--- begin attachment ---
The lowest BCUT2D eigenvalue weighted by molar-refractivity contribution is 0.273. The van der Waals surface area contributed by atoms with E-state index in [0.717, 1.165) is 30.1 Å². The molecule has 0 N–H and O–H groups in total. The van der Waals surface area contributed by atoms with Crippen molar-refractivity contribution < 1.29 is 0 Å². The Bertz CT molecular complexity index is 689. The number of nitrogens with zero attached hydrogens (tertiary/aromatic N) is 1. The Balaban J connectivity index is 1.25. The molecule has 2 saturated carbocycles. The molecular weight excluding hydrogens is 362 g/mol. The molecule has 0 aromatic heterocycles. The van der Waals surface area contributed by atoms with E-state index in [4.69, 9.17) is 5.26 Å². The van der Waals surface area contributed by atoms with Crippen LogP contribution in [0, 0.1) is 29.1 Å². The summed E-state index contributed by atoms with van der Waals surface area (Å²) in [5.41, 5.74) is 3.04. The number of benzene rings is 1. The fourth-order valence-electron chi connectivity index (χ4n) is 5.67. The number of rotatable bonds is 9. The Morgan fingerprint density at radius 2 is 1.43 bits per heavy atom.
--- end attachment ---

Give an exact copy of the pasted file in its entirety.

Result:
The lowest BCUT2D eigenvalue weighted by molar-refractivity contribution is 0.273. The van der Waals surface area contributed by atoms with E-state index in [0.717, 1.165) is 30.1 Å². The molecule has 0 N–H and O–H groups in total. The van der Waals surface area contributed by atoms with Crippen molar-refractivity contribution < 1.29 is 0 Å². The Bertz CT molecular complexity index is 689. The number of nitrogens with zero attached hydrogens (tertiary/aromatic N) is 1. The Balaban J connectivity index is 1.25. The molecule has 2 saturated carbocycles. The molecular weight excluding hydrogens is 362 g/mol. The molecule has 0 aromatic heterocycles. The van der Waals surface area contributed by atoms with E-state index in [4.69, 9.17) is 5.26 Å². The van der Waals surface area contributed by atoms with Crippen LogP contribution in [0, 0.1) is 29.1 Å². The summed E-state index contributed by atoms with van der Waals surface area (Å²) in [5.41, 5.74) is 3.04. The number of benzene rings is 1. The fourth-order valence-electron chi connectivity index (χ4n) is 5.67. The number of rotatable bonds is 9. The Morgan fingerprint density at radius 2 is 1.43 bits per heavy atom.